2. Arabic and the Art of Printing
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Historians generally credit Napoleon with introducing the printing press to the Arab world when he invaded Egypt in 1798. But though Napoleon did bring printing presses - and Arabic type - to Egypt, the story of Arabic printing is, in a sense, even older than printing. It begins in 1311, when the Papacy established chairs for the study of Arabic and other oriental languages at three European universities and at Rome.
This move - to encourage Arabic studies - was the result of a number of factors: Papal correspondence with the Mongol court , close ties with the Crusader states in the Levant, long-standing trade relations between the Italian maritime republics and the eastern Mediterranean and-the Papacy's prime interest-a desire to propagate the Catholic faith among the Arabic-speaking Christian communities of Syria, Lebanon and Palestine.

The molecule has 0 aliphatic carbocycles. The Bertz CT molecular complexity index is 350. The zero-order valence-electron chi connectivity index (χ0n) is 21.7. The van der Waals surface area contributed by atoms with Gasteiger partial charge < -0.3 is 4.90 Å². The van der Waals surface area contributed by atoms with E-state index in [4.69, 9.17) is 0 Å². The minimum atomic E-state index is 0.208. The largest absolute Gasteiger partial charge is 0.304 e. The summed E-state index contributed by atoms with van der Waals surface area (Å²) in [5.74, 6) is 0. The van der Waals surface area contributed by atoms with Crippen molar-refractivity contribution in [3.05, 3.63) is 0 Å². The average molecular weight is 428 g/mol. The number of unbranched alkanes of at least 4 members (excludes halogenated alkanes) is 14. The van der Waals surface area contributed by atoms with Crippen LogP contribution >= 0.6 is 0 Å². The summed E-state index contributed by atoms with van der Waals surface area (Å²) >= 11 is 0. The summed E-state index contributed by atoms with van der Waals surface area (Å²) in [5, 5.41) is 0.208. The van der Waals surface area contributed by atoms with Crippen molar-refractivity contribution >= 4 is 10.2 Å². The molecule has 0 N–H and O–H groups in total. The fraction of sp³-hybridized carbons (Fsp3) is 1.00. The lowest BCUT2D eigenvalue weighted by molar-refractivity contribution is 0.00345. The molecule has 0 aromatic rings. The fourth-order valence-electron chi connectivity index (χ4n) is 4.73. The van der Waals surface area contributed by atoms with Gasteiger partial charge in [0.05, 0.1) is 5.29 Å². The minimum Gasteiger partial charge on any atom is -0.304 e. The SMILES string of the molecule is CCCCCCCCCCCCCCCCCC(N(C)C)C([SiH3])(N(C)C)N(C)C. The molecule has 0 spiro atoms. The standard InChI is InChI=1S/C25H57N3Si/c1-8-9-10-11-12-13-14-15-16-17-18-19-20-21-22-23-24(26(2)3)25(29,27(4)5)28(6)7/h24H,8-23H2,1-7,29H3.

There were other, less political, considerations, too. Translations from Arabic - the language in which Greek philosophy and science had been preserved - were essential to St. Thomas Aquinas and other Christian theologians in their formulations of medieval theology and philosophy; to properly understand Aristotle, the foundation for much medieval thinking, theologians had to read translations of the great commentaries upon him composed in Arabic by such Muslim scholars as Avicenna and Averroes. But most were unsatisfactory.
It is therefore not surprising that it was in Italy, the European country with the broadest interest in the Arabic-speaking world, that the first Arabic book was printed from movable type, in 1514.
Arabic type had been used sporadically before 1514, but no entire book printed in Arabic was produced until Gregorio de Gregorii, a Venetian, published a Book of Hours entitled Kitab Salat al-Sawa'i, probably for export to the Christian communities of Syria.